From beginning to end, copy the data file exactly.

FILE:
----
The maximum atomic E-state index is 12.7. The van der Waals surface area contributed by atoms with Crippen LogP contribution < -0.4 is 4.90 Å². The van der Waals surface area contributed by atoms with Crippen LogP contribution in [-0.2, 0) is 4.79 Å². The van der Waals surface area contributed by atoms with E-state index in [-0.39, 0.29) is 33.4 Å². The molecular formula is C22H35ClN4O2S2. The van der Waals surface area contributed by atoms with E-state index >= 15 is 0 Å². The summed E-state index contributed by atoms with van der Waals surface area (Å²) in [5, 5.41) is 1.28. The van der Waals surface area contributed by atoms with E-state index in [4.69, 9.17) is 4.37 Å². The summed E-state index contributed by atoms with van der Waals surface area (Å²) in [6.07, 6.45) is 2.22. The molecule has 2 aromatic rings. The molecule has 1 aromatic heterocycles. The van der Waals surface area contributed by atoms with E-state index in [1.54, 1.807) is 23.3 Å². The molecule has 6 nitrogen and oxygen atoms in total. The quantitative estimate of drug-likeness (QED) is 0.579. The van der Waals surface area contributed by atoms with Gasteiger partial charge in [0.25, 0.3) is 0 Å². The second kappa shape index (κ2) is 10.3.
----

The maximum atomic E-state index is 12.7. The van der Waals surface area contributed by atoms with Crippen LogP contribution < -0.4 is 4.90 Å². The van der Waals surface area contributed by atoms with Crippen LogP contribution in [-0.2, 0) is 4.79 Å². The van der Waals surface area contributed by atoms with E-state index in [-0.39, 0.29) is 33.4 Å². The molecular formula is C22H35ClN4O2S2. The van der Waals surface area contributed by atoms with E-state index >= 15 is 0 Å². The summed E-state index contributed by atoms with van der Waals surface area (Å²) in [5, 5.41) is 1.28. The van der Waals surface area contributed by atoms with E-state index in [4.69, 9.17) is 4.37 Å². The summed E-state index contributed by atoms with van der Waals surface area (Å²) in [6.07, 6.45) is 2.22. The molecule has 2 aromatic rings. The molecule has 1 aromatic heterocycles. The van der Waals surface area contributed by atoms with E-state index in [1.54, 1.807) is 23.3 Å². The molecule has 6 nitrogen and oxygen atoms in total. The quantitative estimate of drug-likeness (QED) is 0.579. The van der Waals surface area contributed by atoms with Gasteiger partial charge in [0.25, 0.3) is 0 Å². The second kappa shape index (κ2) is 10.3.